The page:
Rather than make Rob search all of the many rocks here, I went to the one that I remembered the cache being under, and pulled it out. The cache had last been found in September 2017 making this a resurrection for Rob.

The climb back up is actually easier than the descent. I led the way. At the first rock face that I had to climb, I swung my left foot high and prepared to pull myself up. As I did this, my right hip brushed the rocks, and the Tempe device popped loose from pocket. From my precarious position with one foot down and one foot up, I couldn’t reach it. I asked Rob to pick it up for me on his way up.

I pulled myself up, and as Rob picked up my Tempe I realized that Signal was not in my pocket! Rob went back down to the cache location, and found him lying on the ground. Silly frog! Rob tossed him up to me and I brushed off as much of the mud and wet leaf debris as I could. He’s going to need a bath after this journey.

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Bad frog. Dirty frog.

I pushed him as far down in my pocket as possible, and continue to climb. At the next sheer rock face, as I stretched my leg up to find a foot-hold, my iPhone popped out of my pocket! It clattered down the rocks and landed at Rob’s feet. He picked it up, looking at it as if he expected it to be shattered, but once again my Lifeproof case had saved my bacon. The phone was intact and still functioning. When he handed it back to me, I put it in my pants pocket and zipped it closed. I did mention to Rob that I wish someone would invent pants like my Singbring winter pants, that also included cargo pockets. THAT would be the perfect pant in my opinion.

Thankfully, we both made it to the top of the falls and through both creek crossings without any more incidents. The walk back up to the truck is very short, but I shared with Rob my memories of a hike I did here with Deban years ago. I was much heavier at the time (at least 50 pounds) and had been suffering from a cold. I pointed out the log next to the trail where I sat, wondering if I could make it up the hill to the car. That day seems laughable now, and I am so glad I am in much better physical condition nowadays.

Once we were back to the truck, we drove further up Red Fork Falls Road to find another cache. This one had been hidden in 2007 and the cache page described a creek crossing and some bushwhacking. We arrived at the parking coordinates and looked across the creek at a seemingly impenetrable forest of rhododendrons on a steep hillside. Oh goody!

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It’s a jungle in there!

While driving here, the pants leg rubbing against my knee made me think I had skinned it. When I got out of the truck, I pulled up my pants leg and saw that I had indeed lost some skin from my knee. My poor knees take a lot of abuse, because that is usually where I land when I fall. I guess that’s better than breaking a hip.

Rob had read the hint on the cache page that mentioned a three-trunk tree. He pointed out a grouping of three trees on the hillside. He made it across the creek first, while I was a little further upstream looking for a good place to cross. I heard him say there wasn’t a way up into the forest, but by the time I had come back downstream and crossed where he did, he had made it a few feet into the mess of rhododendrons. I followed, and began battling through the dense vegetation as well.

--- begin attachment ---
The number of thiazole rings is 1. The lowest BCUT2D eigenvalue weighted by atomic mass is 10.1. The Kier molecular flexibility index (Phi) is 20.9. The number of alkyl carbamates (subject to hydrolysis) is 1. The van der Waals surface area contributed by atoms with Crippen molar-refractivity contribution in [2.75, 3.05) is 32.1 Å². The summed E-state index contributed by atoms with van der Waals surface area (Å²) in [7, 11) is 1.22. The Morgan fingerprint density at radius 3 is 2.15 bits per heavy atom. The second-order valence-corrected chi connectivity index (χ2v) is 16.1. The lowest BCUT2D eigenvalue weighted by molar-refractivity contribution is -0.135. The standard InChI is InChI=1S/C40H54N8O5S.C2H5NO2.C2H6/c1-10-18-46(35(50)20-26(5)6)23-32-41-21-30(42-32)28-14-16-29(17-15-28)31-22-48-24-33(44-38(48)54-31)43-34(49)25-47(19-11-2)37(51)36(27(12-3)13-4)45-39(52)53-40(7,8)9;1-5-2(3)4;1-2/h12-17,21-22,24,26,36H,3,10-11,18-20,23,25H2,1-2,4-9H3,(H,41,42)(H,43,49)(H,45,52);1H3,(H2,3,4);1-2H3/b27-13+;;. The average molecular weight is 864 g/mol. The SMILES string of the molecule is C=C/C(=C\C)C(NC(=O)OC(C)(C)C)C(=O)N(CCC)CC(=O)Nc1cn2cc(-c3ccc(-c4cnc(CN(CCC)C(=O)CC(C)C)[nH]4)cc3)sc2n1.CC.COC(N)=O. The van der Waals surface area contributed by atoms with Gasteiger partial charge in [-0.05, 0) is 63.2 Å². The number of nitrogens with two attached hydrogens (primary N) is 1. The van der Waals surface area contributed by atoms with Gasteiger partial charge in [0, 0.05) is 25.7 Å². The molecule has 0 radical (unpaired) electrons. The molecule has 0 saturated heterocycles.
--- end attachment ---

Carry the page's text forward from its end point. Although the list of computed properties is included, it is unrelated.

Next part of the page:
I pointed at three trees and said, “Do you think that’s it?” He said, “Could be. Or maybe those there,” pointing at a grouping straight uphill from our location. Without discussion, we both started pushing in that direction. There was no using our phone GPS here. The vegetation was too thick to pull out our phones and consult them. We just blindly pushed through wherever we found a fraction of a space. At one point, I was on my hands and knees crawling under branches which put me ahead of Rob up the hill.

As I neared the three trees we were heading toward, I saw it: a beautiful, old ammo can just sitting there. I gave a shout that was probably heard for miles and pushed the rest of the way uphill to it. It had not been hidden or camouflaged in any way. There was really no need for that, considering no one in their right mind would be in the middle of this jungle.

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There it is!

Rob caught up to me and we signed the log book. We then had to battle our way back through the rhododendrons to the creek. The steep hillside could have been treacherous, but with such thick vegetation, there was really no way that we could fall.

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I can see the truck from here. Getting to it is another matter entirely.

Once we were back across the creek, I looked back to see where we had been, and marveled at the fact that we went straight to the cache. We could have searched that hillside for hours and never found the cache, but somehow made our way right to it.

Time was running short, and we decided to head home so that I could be in time for my evening engagement. There were several more caches in this area that we want to find eventually, but they will have to wait. However, we did stop to log one last cache on the way through Limestone Cove. It was hidden in a cemetery, the burial site of eight civilians who were killed in 1863 by Confederate soldiers. They were Union sympathizers enroute to Kentucky to join the Federal forces. This is one of the many things I love about Geocaching – the little history lessons you often learn along the way.

As I was logging caches at home later that evening, I discovered that it was serendipitous that we had stopped for that last cache. This brought my total of geocaches found to 3,500 – a nice even number to end the day. I had no idea that I was near this milestone.

Today I had the opportunity to look back through photos I had taken in 2013. A friend was looking for a cache I had found back then, so I was hoping to find a photo of it that might give him a better idea of where to find it. I ended up spending several minutes scrolling through photos and remembering those early days of geocaching. What a difference geocaching has made in my life since those days.